In addition to increasing funding for alternative intervention programs, agencies can also apply for funding to administer counseling services to officers and their families, to implement peer support and education programs for workers. work-related mental injuries and develop policies to assist officers who have been implicated in the deadly uses of force.

The other bill was enacted on Sunday, HB21-1085, will offer county commissioners the ability to issue licenses for alternative transport services for people in crisis.

Colorado State Representative Julie McCluskie speaks before Governor Polis signing Colorado HB21-1030 at the Silverthorne Performing Arts Center in Silverthorne on Sunday, June 27, 2021.
Jason Connolly / Jason Connolly Photography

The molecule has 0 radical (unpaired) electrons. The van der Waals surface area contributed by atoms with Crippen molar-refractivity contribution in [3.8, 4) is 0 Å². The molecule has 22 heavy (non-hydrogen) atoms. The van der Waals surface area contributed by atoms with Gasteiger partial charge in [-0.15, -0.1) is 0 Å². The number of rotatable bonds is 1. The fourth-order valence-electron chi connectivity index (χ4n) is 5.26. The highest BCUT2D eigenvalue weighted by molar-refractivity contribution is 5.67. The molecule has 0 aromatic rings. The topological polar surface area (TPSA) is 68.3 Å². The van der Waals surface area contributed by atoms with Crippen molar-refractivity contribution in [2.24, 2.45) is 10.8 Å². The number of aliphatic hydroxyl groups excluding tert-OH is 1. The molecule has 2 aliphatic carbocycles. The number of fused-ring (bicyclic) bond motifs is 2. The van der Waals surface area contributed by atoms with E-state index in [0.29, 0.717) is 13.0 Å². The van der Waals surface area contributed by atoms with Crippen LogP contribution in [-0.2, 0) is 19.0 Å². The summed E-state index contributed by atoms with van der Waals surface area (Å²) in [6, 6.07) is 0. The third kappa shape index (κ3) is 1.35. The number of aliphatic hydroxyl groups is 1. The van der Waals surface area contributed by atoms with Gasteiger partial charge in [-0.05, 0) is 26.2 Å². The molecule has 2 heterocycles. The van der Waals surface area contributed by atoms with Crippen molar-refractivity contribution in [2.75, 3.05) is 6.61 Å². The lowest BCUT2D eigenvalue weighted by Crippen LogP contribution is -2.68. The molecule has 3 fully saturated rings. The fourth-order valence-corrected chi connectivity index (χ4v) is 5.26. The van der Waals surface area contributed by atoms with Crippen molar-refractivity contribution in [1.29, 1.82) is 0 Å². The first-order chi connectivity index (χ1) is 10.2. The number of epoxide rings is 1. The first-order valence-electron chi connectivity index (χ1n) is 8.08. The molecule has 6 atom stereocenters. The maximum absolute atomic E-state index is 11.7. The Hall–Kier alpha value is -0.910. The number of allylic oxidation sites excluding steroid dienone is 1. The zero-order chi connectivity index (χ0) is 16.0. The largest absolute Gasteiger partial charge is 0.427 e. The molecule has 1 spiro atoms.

“Not only is an ambulance somewhat dramatic and traumatic for someone in a mental health crisis, with all the sirens and unconditional medical equipment, it is also very expensive,” Polis said. “… If this is a behavioral health crisis, there is a way for a county to create a secure transportation service that has the necessary components – not all the bells and whistles an ambulance would have.” – but it is less expensive and much less traumatic for the person to be transported.

Pogue said the county would consider this option and Summit may already be ahead of the curve due to the fact that the SMART team is currently able to transport individuals if needed in unmarked vehicles. She said the evolution of the county’s secure transportation could come in the form of an expansion of the team’s capabilities to offer transportation services.